UNICEF has received only 12 per cent of the funds it needs this year to send children affected by emergencies to school
Funding shortfallsarethreateningeducation for millions of children caught up in conflicts or disasters, UNICEF said ahead of the G20 summit in Hamburg.
Of the $932 million needed this year for its education programmes in emergency countries, UNICEF has so far received recorded voluntary contributions of less than $115 million.The funds are necessary to give 9.2 million children affected by humanitarian crises access to formal and non-formal basic education.
“Without education, children grow up without the knowledge and skills they need to contribute to the peace and the development of their countries and economies, aggravating analready desperate situation for millions of children,”said MuzoonAlmellehan, UNICEF’s latest – and youngest – Goodwill Ambassador, speaking from Hamburg, Germany, where she is representing UNICEF at the G20 Summit. “For the millions of children growing up in war zones, the threats are even more daunting: Not going to school leaves children vulnerable to early marriage, child labour and recruitment by armed forces.”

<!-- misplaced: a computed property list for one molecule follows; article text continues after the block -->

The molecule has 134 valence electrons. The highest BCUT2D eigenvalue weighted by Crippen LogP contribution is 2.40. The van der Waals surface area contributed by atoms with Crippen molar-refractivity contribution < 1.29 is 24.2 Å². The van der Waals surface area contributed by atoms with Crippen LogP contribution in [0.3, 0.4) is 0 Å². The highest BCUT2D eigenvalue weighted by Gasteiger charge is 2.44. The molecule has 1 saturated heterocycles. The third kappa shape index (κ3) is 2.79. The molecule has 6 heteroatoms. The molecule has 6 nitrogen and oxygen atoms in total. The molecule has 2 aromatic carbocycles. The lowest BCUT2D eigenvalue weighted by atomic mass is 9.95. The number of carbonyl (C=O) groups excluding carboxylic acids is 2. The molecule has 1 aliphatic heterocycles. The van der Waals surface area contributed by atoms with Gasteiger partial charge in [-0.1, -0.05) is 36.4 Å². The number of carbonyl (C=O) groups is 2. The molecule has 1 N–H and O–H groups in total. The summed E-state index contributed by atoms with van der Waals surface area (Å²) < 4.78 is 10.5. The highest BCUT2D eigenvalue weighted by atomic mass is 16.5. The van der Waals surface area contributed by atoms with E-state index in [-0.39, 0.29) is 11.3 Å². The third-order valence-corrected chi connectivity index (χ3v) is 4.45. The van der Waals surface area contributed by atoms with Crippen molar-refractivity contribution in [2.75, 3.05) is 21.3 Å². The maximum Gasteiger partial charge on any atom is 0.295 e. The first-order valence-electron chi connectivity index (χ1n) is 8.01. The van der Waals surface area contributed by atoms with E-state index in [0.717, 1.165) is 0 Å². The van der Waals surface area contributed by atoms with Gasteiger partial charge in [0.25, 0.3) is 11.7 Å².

Funding gaps for UNICEF education programmesin some of the world’s hot spots vary from 36 per cent in Iraq, to 64 per cent in Syria, 74 per cent in Yemen and 78 per cent in the Central African Republic.
Pursuing educational opportunities has been cited as one of the push factors leading families and children to flee their homes, often at great risk to their lives. A survey of refugee and migrant children in Italy revealed that 38 per cent of them headed to Europe to gain access to learning opportunities. A similar survey in Greece showed that one in three parents or caretakers said that seeking education for their children was the main reason they left their countries for Europe.
For children who have experienced the trauma of war and displacement, education can be life-saving.
“When I fled Syria in 2013, I was terrified I would never be able to return to school. But when I arrived in Jordan and realized there was a school in the camp, I was relieved and hopeful,” said Muzoon. “School gives children like me a lifeline and the chance of a peaceful and positive future.”
As an education activist and Syrian refugee, Muzoon joins forces with UNICEF to speak out on behalf of the millions of children who have been uprooted by conflict and are missing out on school.
“I urge world leaders to invest in the futures of children living in emergencies — and by doing so invest in the future of our world,” Muzoon said.
 This figure does not include funds received for multi-sector work, which may include education, or funds received that are not earmarked to a sector.
Despite the low level of funding received this year, UNICEF is achieving significant education results for children in emergency settings thanks to generous support from partners in previous years.